Q: How Do I Work With Water Clears?
A: Aliphatic Water Clears are not tolerant of cold casting temperatures. Clarity and physical properties can be severely affected if cast below 70 degrees F. Molds must also be preconditioned to minimum temperature (75-85°F) or heat may be pulled from the curing material. Clear materials require a good vacuum system to pull the trapped air out of mixed material prior to pouring into a mold. Water Clears do not self-release entrapped air. Without pulling a vacuum on the mixed material, a cast part may end up looking more like a glass of carbonated soft-drink than a glass of crystal clear water. Casting the part in a pressure tank/vessel can also aid in reducing bubbles by compressing bubbles down to the point that they are not visible anymore (see Vacuum and Pressure). Casting in thin sections may also require additional heat to make up for the lack of internal exotherm (less mass equals less self- generated heat). Water Clears cure best if preconditioned to a minimum of 75-85°F range and a max of 100-110°F, keeping in mind that higher temperatures will shorten work life.

Q: How does Vacuum and Pressure affect casting materials?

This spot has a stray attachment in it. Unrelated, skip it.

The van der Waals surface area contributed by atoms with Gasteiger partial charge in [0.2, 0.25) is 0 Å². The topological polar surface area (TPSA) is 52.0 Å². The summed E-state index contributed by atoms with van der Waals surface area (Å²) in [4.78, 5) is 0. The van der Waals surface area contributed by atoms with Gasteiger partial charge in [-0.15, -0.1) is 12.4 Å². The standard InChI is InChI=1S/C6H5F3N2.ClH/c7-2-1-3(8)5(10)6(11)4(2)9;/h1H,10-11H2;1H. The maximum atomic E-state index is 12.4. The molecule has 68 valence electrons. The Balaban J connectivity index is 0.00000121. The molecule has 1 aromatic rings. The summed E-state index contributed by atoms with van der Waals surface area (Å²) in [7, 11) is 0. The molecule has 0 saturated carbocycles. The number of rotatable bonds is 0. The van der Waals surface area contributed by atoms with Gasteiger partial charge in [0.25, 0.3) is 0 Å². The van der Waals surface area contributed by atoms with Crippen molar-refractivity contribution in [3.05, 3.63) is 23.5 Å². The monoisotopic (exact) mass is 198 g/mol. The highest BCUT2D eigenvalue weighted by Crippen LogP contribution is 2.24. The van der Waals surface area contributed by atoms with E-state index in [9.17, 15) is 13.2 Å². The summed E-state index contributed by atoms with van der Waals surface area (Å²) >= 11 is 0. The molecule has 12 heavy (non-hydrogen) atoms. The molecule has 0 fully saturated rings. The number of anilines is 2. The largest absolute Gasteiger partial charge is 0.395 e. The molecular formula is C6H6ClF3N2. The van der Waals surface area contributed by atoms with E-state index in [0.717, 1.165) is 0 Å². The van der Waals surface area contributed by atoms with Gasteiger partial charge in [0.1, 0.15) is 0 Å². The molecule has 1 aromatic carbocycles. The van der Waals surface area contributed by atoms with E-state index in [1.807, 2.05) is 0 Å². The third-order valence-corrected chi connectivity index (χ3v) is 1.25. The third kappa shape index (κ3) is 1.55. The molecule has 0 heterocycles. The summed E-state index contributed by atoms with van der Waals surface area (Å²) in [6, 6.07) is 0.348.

A: When you are hand mixing casting materials, air bubbles are inevitably going to be stirred in. Viscosity, temperature, and surface tension of the material will determine how well the air will or will not self release from the liquid. Mixed material should always be placed in a vacuum chamber to remove air bubbles prior to pouring material into the mold; this process is called de-airing or de-gassing. Vacuuming the material expands the trapped air, causing the bubbles to grow and rise to the surface of the material for release. After a period of time these bubbles decrease in quantity, meaning that the air has effectively been removed from the material. Air can cause voids and potential mechanical issues with a cast part. Cold materials will have higher viscosities and may be more difficult to degas. Raising the temperature of the material lowers the viscosity, which will aid in pulling air out but may also reduce working time if overdone. Pressure casting can be an alternative or a secondary process to vacuum ‘degassing’ material. Pulling air out of the material ensures the material isn’t latent with bubbles as it goes into the mold, but air can be re-introduced into the material as it is poured in from splashing or from mold features that trap air, e.g. sharp corners. In some applications, vacuum and pressure must be used in conjunction to produce air-free parts. Typical pressure values are in the 40-50 psi range. Higher pressures may be required if material is not degassed. Pressure does not remove air; it compresses air bubbles down to the point that they are not visible anymore. If pressure is released too soon (before material has had time to set), the bubble, could potentially reappear.